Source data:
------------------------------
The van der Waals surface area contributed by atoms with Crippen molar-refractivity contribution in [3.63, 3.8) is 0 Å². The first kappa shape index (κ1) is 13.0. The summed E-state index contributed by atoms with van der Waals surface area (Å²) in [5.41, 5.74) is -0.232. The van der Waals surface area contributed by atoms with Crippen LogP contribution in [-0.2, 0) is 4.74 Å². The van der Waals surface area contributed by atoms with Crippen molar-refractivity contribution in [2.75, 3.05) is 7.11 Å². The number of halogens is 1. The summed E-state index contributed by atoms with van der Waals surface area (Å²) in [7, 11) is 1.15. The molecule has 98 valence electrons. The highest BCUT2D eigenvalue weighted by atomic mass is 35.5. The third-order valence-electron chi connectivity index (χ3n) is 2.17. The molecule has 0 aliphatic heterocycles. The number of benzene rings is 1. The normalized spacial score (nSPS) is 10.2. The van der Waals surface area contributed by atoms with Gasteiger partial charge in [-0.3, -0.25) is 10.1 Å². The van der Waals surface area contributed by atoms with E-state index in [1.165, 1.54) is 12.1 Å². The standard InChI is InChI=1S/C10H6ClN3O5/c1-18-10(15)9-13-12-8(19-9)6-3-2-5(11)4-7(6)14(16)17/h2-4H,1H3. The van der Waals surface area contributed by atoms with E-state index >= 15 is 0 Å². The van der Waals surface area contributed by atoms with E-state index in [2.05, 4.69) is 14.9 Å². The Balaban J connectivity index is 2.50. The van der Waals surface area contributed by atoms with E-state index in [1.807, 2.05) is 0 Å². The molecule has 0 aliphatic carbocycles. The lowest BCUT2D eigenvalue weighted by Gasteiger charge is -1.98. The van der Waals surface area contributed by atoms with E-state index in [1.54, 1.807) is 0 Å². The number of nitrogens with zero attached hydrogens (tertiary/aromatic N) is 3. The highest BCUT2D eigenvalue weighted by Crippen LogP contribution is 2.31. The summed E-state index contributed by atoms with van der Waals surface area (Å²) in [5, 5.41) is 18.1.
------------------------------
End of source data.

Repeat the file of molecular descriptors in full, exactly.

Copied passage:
The van der Waals surface area contributed by atoms with Crippen molar-refractivity contribution in [3.63, 3.8) is 0 Å². The first kappa shape index (κ1) is 13.0. The summed E-state index contributed by atoms with van der Waals surface area (Å²) in [5.41, 5.74) is -0.232. The van der Waals surface area contributed by atoms with Crippen LogP contribution in [-0.2, 0) is 4.74 Å². The van der Waals surface area contributed by atoms with Crippen molar-refractivity contribution in [2.75, 3.05) is 7.11 Å². The number of halogens is 1. The summed E-state index contributed by atoms with van der Waals surface area (Å²) in [7, 11) is 1.15. The molecule has 98 valence electrons. The highest BCUT2D eigenvalue weighted by atomic mass is 35.5. The third-order valence-electron chi connectivity index (χ3n) is 2.17. The molecule has 0 aliphatic heterocycles. The number of benzene rings is 1. The normalized spacial score (nSPS) is 10.2. The van der Waals surface area contributed by atoms with Gasteiger partial charge in [-0.3, -0.25) is 10.1 Å². The van der Waals surface area contributed by atoms with E-state index in [1.165, 1.54) is 12.1 Å². The standard InChI is InChI=1S/C10H6ClN3O5/c1-18-10(15)9-13-12-8(19-9)6-3-2-5(11)4-7(6)14(16)17/h2-4H,1H3. The van der Waals surface area contributed by atoms with E-state index >= 15 is 0 Å². The van der Waals surface area contributed by atoms with E-state index in [2.05, 4.69) is 14.9 Å². The Balaban J connectivity index is 2.50. The van der Waals surface area contributed by atoms with E-state index in [1.807, 2.05) is 0 Å². The molecule has 0 aliphatic carbocycles. The lowest BCUT2D eigenvalue weighted by Gasteiger charge is -1.98. The van der Waals surface area contributed by atoms with E-state index in [1.54, 1.807) is 0 Å². The number of nitrogens with zero attached hydrogens (tertiary/aromatic N) is 3. The highest BCUT2D eigenvalue weighted by Crippen LogP contribution is 2.31. The summed E-state index contributed by atoms with van der Waals surface area (Å²) in [5, 5.41) is 18.1.